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Swine flu crisis paid dividends for ‘Big Pharma’ companies

By Lindsay Fergus

Nine months after the first case of swine flu was diagnosed in Northern Ireland, health chiefs in the province have effectively heralded the end of the pandemic.

However, there is widespread belief among medical experts that the main winners from the crisis were the pharmaceutical companies who manufacture the antiviral drugs used to combat the virus.

According to recent financial statements, those companies — so-called ‘Big Pharma’ — are bucking the economic downturn, reporting soaring profits thanks to the global sale of swine flu drugs.

It was claimed by health officials here that by October last year — just two months after swine flu claimed its first victim in Northern Ireland — there were 25,000 suspected cases of the virus in the province.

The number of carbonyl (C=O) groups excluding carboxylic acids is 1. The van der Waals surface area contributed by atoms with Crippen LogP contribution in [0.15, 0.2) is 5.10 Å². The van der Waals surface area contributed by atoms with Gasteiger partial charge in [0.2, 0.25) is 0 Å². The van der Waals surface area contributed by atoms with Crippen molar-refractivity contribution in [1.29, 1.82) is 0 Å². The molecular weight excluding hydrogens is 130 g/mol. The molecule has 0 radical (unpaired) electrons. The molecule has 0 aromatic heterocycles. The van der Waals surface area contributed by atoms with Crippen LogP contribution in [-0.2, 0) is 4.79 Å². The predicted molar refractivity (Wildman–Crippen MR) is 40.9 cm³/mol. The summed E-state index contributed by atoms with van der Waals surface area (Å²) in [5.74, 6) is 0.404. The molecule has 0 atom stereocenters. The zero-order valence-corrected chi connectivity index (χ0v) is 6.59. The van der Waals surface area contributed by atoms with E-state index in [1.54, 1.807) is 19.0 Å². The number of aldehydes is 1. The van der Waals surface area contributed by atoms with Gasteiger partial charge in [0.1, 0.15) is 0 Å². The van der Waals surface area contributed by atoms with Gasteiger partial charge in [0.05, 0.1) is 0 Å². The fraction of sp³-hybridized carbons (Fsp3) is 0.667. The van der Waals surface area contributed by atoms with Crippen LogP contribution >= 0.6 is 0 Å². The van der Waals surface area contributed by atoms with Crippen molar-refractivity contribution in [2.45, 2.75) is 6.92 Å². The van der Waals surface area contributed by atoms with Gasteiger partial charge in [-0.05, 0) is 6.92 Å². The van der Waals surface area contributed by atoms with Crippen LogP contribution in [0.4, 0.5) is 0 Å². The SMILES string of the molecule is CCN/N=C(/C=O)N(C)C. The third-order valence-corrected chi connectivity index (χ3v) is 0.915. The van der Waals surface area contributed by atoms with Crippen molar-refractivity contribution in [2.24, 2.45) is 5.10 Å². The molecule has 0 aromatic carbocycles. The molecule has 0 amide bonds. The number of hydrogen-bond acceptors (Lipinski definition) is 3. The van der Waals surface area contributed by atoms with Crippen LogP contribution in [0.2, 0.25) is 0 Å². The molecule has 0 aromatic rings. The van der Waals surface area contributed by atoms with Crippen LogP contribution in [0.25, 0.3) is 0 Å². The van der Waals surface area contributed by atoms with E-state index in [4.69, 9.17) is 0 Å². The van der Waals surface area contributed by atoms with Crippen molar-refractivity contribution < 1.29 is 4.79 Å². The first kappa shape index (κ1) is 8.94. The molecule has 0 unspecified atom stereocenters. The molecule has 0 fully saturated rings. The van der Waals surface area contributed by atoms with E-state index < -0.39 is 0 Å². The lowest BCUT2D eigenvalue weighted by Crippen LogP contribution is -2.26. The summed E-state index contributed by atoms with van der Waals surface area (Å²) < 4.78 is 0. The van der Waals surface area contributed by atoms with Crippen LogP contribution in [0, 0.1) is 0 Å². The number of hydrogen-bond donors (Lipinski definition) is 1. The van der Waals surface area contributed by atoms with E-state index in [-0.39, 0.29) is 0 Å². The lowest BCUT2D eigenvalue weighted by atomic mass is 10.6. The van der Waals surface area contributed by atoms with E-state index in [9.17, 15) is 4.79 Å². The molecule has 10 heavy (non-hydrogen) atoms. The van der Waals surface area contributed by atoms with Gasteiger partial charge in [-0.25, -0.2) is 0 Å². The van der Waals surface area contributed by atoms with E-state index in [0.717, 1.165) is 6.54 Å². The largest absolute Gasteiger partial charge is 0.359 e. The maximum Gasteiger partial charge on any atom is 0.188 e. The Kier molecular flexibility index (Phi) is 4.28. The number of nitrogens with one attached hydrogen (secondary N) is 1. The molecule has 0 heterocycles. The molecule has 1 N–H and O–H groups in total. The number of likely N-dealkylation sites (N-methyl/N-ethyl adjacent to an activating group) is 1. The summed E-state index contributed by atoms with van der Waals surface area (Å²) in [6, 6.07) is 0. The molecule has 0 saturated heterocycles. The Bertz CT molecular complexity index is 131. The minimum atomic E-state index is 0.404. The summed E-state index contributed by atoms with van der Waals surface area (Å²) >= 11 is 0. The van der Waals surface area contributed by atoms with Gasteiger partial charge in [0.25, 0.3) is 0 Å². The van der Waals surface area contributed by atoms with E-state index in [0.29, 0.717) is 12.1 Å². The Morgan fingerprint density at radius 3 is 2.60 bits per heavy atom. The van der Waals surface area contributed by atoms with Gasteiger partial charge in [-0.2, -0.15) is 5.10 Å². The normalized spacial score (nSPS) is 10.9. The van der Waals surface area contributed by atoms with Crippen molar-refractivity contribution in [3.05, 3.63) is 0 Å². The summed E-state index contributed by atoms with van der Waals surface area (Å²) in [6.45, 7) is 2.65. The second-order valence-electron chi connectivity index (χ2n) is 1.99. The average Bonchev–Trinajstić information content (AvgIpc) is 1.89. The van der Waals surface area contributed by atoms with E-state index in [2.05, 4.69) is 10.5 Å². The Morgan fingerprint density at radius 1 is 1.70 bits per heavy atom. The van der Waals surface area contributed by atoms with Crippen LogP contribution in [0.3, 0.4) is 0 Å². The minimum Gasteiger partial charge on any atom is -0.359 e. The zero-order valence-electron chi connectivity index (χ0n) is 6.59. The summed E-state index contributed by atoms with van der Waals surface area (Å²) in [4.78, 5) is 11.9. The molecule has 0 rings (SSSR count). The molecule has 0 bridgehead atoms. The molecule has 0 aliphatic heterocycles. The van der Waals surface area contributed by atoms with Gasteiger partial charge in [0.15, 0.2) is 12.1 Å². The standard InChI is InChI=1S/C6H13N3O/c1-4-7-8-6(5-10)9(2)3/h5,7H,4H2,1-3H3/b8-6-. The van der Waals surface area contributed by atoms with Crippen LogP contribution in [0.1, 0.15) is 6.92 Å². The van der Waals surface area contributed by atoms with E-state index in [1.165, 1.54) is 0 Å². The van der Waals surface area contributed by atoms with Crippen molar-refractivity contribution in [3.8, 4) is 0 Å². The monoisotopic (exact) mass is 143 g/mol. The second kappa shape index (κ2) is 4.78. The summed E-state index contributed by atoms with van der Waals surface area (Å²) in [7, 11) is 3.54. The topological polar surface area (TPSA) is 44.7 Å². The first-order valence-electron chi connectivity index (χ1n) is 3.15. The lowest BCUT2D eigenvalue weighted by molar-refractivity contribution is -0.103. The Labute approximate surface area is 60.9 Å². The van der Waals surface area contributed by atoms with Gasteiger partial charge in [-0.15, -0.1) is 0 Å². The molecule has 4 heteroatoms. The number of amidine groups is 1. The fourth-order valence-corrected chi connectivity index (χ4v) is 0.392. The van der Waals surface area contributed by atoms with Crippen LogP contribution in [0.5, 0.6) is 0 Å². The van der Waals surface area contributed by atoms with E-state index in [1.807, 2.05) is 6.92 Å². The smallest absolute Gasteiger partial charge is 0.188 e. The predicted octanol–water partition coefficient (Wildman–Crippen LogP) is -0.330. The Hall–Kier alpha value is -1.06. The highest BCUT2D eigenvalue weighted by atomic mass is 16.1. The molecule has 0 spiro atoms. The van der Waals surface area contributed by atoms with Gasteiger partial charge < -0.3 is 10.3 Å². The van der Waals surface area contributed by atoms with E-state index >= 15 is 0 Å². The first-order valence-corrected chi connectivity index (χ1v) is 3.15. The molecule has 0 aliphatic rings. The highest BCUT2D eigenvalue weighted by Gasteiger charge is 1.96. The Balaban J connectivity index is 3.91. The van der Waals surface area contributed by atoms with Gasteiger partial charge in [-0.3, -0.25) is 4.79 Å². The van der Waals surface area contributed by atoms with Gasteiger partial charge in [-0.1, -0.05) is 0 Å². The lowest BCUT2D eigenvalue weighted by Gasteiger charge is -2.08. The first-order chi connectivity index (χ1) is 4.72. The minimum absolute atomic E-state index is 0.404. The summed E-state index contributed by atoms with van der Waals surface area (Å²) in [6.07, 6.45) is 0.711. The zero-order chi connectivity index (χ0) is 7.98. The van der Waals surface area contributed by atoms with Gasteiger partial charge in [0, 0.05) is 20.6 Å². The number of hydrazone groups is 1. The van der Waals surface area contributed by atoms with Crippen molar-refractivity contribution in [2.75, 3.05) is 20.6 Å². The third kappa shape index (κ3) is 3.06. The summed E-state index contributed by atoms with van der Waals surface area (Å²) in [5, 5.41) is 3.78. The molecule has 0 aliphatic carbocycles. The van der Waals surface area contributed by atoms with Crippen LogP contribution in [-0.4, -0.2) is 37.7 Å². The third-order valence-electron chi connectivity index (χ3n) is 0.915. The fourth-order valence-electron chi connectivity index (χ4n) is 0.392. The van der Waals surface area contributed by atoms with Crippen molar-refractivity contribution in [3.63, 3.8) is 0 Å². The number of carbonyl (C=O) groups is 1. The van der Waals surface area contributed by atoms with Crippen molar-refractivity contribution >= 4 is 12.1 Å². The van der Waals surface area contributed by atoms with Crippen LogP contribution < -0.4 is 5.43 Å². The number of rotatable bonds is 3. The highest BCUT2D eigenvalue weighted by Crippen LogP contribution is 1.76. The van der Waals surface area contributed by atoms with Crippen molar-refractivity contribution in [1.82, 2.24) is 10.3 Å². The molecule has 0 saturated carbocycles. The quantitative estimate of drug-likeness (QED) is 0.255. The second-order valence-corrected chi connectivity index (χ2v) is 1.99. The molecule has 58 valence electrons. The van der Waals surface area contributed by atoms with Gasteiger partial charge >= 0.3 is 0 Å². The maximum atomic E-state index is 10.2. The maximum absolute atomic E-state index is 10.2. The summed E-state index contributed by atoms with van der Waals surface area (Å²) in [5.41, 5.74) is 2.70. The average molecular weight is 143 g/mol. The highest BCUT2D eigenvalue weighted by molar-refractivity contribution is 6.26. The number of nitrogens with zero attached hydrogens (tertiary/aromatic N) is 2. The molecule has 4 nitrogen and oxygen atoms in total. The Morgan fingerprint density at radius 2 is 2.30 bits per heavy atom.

That same month, the first 11,000 doses of the vaccine arrived in Northern Ireland with a vaccination program for frontline health and social care workers getting under way on October 21.

As in the rest of the UK, the Northern Ireland Executive — desperate to be seen to be doing something — forked out millions of pounds for antiviral drugs, which the pharmaceutical companies would only sell in bulk.

Health Committee chairman Jim Wells admitted the Department of Health was forced into buying large quantities of antivirals.

He said: “My understanding at the time of ordering this vaccine was that there was a huge demand worldwide and we hadn’t had the option to order bits and pieces — we either had to commit ourselves with significant orders, or we went to the end of the queue.

“So the department took the decision and purchased en bloc a million-plus doses — the only option available at the time.”

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